Economist Brad W. Setser Returns to CFR as Senior Fellow

Brad W. Setser returns to the Council on Foreign Relations (CFR) as a senior fellow with the Maurice R. Greenberg Center for Geoeconomic Studies. 

January 6, 2016

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January 5, 2016—Brad W. Setser returns to the Council on Foreign Relations (CFR) as a senior fellow with the Maurice R. Greenberg Center for Geoeconomic Studies. Setser’s work at CFR will focus on the changing patterns of global capital flows, the reemergence of Asia’s savings glut, and financial vulnerabilities in emerging economies. He will also resume his blog on trade and financial flows, Follow the Money, and will direct a roundtable series on international economics.

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“We are delighted to welcome Brad Setser, a distinguished scholar and practitioner, back to the Council,” said CFR President Richard N. Haass. “Brad has been doing important work at the Treasury department and his return to CFR will make our outstanding economics program even stronger.”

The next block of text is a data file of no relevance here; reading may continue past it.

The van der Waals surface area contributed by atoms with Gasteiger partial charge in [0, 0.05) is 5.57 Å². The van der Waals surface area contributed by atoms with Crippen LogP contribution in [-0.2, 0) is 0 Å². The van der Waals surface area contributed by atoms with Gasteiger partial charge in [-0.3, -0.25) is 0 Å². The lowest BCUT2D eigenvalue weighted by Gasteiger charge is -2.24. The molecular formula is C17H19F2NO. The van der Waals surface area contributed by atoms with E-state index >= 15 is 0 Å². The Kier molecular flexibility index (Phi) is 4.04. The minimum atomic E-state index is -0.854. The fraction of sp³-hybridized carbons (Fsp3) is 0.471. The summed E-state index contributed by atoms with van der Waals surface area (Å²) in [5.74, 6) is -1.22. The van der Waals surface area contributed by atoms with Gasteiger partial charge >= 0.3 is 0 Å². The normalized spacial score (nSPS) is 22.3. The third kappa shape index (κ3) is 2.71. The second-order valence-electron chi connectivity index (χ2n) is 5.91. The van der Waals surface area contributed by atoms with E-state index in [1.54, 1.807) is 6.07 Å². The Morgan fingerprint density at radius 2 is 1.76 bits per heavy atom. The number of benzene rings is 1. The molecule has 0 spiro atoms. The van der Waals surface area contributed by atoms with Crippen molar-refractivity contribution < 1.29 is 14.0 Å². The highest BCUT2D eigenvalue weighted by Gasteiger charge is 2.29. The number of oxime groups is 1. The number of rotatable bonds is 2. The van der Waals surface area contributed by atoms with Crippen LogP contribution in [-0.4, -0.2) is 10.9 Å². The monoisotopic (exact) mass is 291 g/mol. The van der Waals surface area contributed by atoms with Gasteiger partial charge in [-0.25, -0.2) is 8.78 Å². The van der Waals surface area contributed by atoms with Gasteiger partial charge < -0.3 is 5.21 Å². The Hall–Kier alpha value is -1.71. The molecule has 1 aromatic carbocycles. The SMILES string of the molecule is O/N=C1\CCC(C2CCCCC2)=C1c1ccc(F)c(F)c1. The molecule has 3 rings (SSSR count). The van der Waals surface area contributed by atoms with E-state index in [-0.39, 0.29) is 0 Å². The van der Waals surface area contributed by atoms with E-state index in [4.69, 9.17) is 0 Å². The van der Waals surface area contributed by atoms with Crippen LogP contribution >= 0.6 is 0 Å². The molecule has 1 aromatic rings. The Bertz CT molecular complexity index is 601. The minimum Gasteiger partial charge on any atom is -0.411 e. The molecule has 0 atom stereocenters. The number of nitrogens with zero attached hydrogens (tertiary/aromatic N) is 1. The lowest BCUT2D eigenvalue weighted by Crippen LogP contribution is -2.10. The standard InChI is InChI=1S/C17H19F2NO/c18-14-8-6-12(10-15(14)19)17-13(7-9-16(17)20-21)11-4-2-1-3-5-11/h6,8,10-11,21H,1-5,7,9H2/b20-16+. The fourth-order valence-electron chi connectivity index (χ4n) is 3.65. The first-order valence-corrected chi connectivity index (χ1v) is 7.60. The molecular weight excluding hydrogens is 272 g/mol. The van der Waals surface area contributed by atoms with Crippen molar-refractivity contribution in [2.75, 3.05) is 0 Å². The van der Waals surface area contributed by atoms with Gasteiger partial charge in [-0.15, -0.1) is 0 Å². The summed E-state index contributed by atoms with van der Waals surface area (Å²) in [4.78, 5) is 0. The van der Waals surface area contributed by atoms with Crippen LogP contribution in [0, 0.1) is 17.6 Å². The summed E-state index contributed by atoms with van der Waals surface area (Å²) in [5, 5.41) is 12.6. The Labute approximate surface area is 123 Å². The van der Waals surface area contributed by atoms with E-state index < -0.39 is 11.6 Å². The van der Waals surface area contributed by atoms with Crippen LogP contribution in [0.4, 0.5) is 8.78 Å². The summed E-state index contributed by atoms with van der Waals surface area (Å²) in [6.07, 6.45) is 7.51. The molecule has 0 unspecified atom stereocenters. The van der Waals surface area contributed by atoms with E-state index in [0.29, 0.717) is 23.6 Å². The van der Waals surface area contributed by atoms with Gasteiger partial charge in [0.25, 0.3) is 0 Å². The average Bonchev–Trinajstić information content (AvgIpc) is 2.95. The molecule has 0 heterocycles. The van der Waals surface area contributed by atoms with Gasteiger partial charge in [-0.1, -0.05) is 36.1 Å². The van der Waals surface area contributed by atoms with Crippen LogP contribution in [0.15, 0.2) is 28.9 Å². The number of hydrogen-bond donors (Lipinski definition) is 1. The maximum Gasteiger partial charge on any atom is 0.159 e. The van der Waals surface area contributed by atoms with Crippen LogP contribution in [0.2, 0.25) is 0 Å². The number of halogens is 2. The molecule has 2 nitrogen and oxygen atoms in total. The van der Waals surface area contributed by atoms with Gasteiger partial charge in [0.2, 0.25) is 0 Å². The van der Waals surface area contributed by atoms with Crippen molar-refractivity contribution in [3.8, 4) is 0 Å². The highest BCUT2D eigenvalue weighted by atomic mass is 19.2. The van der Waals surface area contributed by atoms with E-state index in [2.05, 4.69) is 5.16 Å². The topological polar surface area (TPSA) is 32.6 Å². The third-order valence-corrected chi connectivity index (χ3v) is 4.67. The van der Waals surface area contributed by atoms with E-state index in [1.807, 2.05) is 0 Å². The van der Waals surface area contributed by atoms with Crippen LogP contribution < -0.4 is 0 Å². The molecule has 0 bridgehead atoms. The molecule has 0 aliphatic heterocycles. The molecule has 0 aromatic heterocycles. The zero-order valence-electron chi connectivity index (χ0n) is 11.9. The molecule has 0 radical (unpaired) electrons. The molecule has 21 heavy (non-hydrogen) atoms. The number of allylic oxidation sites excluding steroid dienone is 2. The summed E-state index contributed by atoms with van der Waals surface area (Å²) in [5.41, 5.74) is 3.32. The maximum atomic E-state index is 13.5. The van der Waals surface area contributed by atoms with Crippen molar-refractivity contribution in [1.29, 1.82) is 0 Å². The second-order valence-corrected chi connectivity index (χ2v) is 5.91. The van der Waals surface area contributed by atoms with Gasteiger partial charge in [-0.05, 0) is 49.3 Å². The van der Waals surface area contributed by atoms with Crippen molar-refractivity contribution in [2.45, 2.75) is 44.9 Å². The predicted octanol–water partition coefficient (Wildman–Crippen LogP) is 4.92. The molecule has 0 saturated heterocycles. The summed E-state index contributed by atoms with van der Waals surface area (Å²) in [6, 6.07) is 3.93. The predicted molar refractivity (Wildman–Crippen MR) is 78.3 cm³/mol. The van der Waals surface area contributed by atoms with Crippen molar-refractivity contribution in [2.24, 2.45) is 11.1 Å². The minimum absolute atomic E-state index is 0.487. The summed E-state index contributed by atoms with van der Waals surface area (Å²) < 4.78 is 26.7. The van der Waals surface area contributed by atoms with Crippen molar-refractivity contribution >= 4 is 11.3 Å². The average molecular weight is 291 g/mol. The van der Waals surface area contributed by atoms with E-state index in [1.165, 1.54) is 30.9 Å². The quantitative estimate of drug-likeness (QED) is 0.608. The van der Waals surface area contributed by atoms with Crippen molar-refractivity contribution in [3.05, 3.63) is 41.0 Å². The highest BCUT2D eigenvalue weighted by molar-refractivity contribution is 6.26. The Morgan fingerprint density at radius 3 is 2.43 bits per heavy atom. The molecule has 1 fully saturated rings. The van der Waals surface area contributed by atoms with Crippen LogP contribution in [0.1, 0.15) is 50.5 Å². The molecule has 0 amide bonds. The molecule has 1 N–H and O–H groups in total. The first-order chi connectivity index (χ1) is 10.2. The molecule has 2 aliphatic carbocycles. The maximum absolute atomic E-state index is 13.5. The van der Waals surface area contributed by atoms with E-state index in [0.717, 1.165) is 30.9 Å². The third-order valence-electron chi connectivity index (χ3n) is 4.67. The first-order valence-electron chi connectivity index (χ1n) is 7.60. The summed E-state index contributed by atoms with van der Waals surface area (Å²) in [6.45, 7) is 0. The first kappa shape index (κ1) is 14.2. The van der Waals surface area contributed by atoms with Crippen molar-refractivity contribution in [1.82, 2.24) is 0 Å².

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For the past four years, Setser has been the deputy assistant secretary for international economic analysis in the U.S. Department of the Treasury where he has worked on Europe’s financial crisis, currency policy, financial sanctions, commodity shocks, and, most recently, Puerto Rico’s debt crisis. He was previously the director for international economics, serving jointly on the staff of the National Economic Council and the National Security Council.

Setser is the coauthor, with Nouriel Roubini, of Bailouts and Bail-ins: Responding to Financial Crises in Emerging Economies. He was an international affairs fellow at CFR in 2003, and a fellow from 2007 to 2009. He received master’s and doctorate degrees in international relations from the University of Oxford, a master’s degree in applied international economics from Sciences Po, and a bachelor’s degree from Harvard University.

About the Maurice R. Greenberg Center for Geoeconomic Studies

The Maurice R. Greenberg Center for Geoeconomic Studies (CGS) works to promote a better understanding of how economic and geopolitical forces interact to influence world affairs.

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